While host states are often a target of the terrorists they prosecute, the export of terror forces these states to accept a role as an active member of the international community.  Not only do the terror groups operate in, and attack the host state, they use the host state to plan or stage terror attacks against other states.  As long as the unwilling host actively and effectively prosecutes the terror groups within its borders, intervention is only permitted at the request of the host state government.  By effectively prosecuting known terror groups, the host state maintains its right to political sovereignty and territorial integrity.  I will deal with how a target state may interact with an unwilling host who can not effectively prosecute the terrorists within its borders later in this paper.  Naturally, the definition of effective prosecution of terror groups is open to interpretation, but a reasonable and responsible judgment must be made in order to classify the host state.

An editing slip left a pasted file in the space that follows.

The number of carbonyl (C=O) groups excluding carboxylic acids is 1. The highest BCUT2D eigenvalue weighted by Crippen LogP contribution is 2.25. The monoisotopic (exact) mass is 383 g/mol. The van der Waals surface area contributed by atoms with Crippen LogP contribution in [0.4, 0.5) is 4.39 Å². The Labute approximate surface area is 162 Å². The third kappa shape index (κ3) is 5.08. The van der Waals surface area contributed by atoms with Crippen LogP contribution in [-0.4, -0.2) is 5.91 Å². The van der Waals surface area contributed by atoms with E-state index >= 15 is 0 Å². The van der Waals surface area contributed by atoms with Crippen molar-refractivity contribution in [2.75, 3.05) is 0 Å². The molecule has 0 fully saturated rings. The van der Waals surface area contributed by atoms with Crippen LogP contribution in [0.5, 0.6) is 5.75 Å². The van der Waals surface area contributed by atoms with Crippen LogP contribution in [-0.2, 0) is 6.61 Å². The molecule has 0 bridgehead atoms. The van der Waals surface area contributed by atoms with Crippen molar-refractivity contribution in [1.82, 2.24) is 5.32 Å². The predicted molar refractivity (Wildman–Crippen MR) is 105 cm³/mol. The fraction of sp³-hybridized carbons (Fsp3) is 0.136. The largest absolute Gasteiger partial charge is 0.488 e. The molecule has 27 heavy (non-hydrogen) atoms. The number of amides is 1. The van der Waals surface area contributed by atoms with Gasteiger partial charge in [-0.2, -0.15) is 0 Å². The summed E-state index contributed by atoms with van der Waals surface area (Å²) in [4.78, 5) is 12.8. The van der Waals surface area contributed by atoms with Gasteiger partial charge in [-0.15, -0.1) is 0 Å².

The next marker or range on the continuum is difficult to both define and identify practically.  The ambivalent state is one that allows terror groups to stage out of its territory, but does not provide actual material support of those terror groups.  Ambivalent states have clearly chosen to ignore the moral mandate to prevent the export of terror, and it is in this negligence that Walzer’s shortcomings are especially apparent in traditional accounts.  Intervening against the government, itself, would not be justified since the state does not provide material support to the terrorists, but the target state can not sit idly and allow terrorists a geo-political safe haven.  It would be a violation of the target state’s obligations to its people to ignore the very real danger that this circumstance presents.  I propose that in cases where we see ambivalent host states, all reasonable political means must be exhausted before any military intervention may be permitted.  Should peaceful means fail to convince the ambivalent host to cease the export of terror, then limited military strikes are permissible.  These strikes must be limited to terror groups and not state entities or agencies.  These military strikes must be limited in scope and specific in targeting.  Military strikes within the territory of a sovereign state that hosts terror are only permissible when all reasonable peaceful options have been exhausted and are an exception to non-intervention rather than a rule.